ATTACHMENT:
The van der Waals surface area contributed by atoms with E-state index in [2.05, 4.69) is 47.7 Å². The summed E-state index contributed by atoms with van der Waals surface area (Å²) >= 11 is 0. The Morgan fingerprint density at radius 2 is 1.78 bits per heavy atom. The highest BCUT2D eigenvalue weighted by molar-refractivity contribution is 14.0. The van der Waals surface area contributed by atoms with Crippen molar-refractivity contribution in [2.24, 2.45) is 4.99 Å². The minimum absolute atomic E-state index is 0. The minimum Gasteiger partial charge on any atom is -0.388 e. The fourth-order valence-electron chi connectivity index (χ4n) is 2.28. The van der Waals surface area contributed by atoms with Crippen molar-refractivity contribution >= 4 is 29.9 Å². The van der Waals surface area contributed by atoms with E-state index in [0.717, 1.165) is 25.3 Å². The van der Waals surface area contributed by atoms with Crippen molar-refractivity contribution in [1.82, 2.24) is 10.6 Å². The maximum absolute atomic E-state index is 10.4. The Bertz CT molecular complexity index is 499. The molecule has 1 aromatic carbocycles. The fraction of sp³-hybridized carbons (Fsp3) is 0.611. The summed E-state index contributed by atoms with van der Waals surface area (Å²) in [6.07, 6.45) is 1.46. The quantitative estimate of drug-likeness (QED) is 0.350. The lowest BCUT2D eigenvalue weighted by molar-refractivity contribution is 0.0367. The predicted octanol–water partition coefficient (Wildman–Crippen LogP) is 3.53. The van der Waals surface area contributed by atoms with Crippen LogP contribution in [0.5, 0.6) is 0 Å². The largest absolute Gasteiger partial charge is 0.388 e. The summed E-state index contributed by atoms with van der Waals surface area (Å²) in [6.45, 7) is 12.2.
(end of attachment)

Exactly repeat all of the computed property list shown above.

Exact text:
The van der Waals surface area contributed by atoms with E-state index in [2.05, 4.69) is 47.7 Å². The summed E-state index contributed by atoms with van der Waals surface area (Å²) >= 11 is 0. The Morgan fingerprint density at radius 2 is 1.78 bits per heavy atom. The highest BCUT2D eigenvalue weighted by molar-refractivity contribution is 14.0. The van der Waals surface area contributed by atoms with Crippen molar-refractivity contribution in [2.24, 2.45) is 4.99 Å². The minimum absolute atomic E-state index is 0. The minimum Gasteiger partial charge on any atom is -0.388 e. The fourth-order valence-electron chi connectivity index (χ4n) is 2.28. The van der Waals surface area contributed by atoms with Crippen molar-refractivity contribution >= 4 is 29.9 Å². The van der Waals surface area contributed by atoms with E-state index in [0.717, 1.165) is 25.3 Å². The van der Waals surface area contributed by atoms with Crippen molar-refractivity contribution in [1.82, 2.24) is 10.6 Å². The maximum absolute atomic E-state index is 10.4. The Bertz CT molecular complexity index is 499. The molecule has 1 aromatic carbocycles. The fraction of sp³-hybridized carbons (Fsp3) is 0.611. The summed E-state index contributed by atoms with van der Waals surface area (Å²) in [6.07, 6.45) is 1.46. The quantitative estimate of drug-likeness (QED) is 0.350. The lowest BCUT2D eigenvalue weighted by molar-refractivity contribution is 0.0367. The predicted octanol–water partition coefficient (Wildman–Crippen LogP) is 3.53. The van der Waals surface area contributed by atoms with Crippen LogP contribution in [0.5, 0.6) is 0 Å². The largest absolute Gasteiger partial charge is 0.388 e. The summed E-state index contributed by atoms with van der Waals surface area (Å²) in [6.45, 7) is 12.2.